Chapman, who is the first New York player known to test positive for COVID-19, has no timetable for a return. Under Major League Baseball's guidelines, a player who tested positive must test negative twice within a 24-hour period and not exhibit any symptoms for a 72-hour period.

The Yankees begin their 2020 campaign in less than two weeks against the Washington Nationals on July 23. They're expected to be serious World Series contenders, and Chapman -- a six-time All-Star who was named the 2019 American League Reliever of the Year -- is a big reason why.

The Boston Red Sox' first series against their AL East rival begins July 31, and it's much too early to tell if Chapman will be back with the Yankees before then. But it's clear that the coronavirus pandemic will continue to affect teams as they gear up for the 2020 season.

Why Red Sox manager Ron Roenicke 'really liked' fake crowd noise at Fenway Park

Why Red Sox manager Ron Roenicke 'really liked' fake crowd noise at Fenway Park

The Boston Red Sox experimented with fake crowd noise during Friday's intersquad scrimmage at Fenway Park, offering a preview of what the gameday experience might sound and look like once the 2020 MLB season gets underway.

The system is far from perfect and will continue to be tweaked, but so far, Red Sox manager Ron Roenicke is a huge fan.

"I liked it a lot," Roenicke told reporters Friday. "Some real noise that will get better with the timing of it. But I think even the noise with nothing going on is really good. So they're experimenting with the loudness of it, what the natural crowd would sound like early in the game and what it would be when things are tied and there's excitement in it.

"I thought it was great. I think the players all liked it. At times it was a little loud, and they were experimenting with that. The players said it was a little harder to talk to each other on the field. But as soon as they dropped it back down, it was in a place that was good. I think it's going to create a lot of energy, so I really liked it."

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A totally silent stadium atmosphere would allow teams to hear what the opponents were saying and make strategy tougher, so Roenicke likes that his players and staff can communicate without the entire conversation being heard by everyone in the area.

"It's nice on our part to be able to have conversations and not have the other side hear it," Roenicke said. "And at times it's nice for us to make comments and not have the players hear what you're saying. If we're discussing, maybe, taking a starting pitcher out of a game. There's sometimes comments you make that you'd rather the players not hear that, so it's a benefit to have that noise there. And I've also noticed with these masks on, I don't have to cover my mouth when I'm talking at times, worried about the camera being on me, so that's a real good thing."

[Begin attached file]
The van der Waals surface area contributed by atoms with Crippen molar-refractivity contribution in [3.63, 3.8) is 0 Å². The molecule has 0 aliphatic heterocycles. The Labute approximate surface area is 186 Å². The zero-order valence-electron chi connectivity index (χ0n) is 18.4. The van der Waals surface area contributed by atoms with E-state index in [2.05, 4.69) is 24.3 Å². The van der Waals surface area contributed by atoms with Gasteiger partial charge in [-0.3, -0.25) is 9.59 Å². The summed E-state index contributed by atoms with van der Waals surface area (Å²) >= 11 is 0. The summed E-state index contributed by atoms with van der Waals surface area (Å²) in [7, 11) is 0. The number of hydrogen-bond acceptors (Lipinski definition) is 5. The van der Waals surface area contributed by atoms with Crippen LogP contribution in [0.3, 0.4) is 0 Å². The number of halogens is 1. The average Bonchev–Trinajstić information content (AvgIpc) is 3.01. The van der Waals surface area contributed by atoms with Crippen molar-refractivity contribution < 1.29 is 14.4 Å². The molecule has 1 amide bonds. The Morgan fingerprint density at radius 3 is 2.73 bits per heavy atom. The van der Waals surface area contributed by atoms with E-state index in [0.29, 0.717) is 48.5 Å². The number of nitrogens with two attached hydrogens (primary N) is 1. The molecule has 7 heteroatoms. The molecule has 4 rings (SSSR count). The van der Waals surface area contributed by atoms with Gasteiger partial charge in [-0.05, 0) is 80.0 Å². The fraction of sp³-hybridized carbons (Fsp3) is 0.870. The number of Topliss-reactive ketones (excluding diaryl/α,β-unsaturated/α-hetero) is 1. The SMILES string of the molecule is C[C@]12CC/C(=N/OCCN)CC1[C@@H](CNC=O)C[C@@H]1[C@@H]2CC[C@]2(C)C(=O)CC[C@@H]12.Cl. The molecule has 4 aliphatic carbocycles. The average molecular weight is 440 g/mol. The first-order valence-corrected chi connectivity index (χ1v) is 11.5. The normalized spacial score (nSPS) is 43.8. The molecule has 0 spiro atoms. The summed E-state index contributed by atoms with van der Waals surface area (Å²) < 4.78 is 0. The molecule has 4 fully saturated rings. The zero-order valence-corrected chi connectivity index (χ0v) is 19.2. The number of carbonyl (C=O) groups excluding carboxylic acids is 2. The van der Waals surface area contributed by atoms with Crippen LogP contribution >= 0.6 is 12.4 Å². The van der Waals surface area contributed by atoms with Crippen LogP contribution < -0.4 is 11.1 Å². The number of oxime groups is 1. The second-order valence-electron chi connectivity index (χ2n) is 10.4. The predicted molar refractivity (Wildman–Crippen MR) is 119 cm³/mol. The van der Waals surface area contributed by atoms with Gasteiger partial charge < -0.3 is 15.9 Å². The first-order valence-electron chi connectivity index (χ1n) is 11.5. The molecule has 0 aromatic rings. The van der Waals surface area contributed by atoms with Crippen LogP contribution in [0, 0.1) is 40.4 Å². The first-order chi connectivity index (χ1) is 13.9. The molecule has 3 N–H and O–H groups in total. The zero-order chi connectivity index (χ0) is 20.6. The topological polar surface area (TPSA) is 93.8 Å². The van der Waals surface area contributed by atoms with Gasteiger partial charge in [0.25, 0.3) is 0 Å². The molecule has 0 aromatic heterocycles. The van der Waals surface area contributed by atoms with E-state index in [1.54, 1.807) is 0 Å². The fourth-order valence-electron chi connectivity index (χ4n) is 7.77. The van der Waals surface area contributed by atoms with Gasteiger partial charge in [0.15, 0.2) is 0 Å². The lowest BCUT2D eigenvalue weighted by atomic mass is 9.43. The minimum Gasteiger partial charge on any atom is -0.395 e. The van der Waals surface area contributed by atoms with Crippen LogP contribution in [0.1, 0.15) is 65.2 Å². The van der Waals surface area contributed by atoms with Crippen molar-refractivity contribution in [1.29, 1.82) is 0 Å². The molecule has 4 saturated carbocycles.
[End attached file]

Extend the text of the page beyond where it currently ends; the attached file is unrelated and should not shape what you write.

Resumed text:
One thing the league will try to accomplish is making the crowd noise work for both teams. A scenario where only the home team benefits isn't going to work.

"It will vary from ballpark to ballpark," Roenicke explained. "I'm sure (the league) will have somebody here -- I guess I could say policing it -- making sure, for one, that it's fair for both sides. I'm sure we won't try to get carried away with the things we do. We were discussing it today, Tom Werner was out here, and we were making sure -- it can't all be just positive noise just for the home team. There has to be some kind of noise for the visiting side or when things go bad on our side, because really what happens is the crowd doesn't make a noise whether it's good or bad.

"So trying to make sure we don't do anything that's so one-sided that it's ridiculous, and no one wants it that way. I think that's got to be policed around the league. But everybody's got the opportunity to change those noises and get it to a place where they think it's going to help their team."

The fake crowd noise might be needed for the entire season. Massachusetts governor Charlie Baker recently announced that the state's pro sports team can begin hosting games but without fans. Red Sox president Sam Kennedy said late last month that he's "hopeful" fans will be able to attend games at Fenway Park this season, but he's not sure if it will happen at all.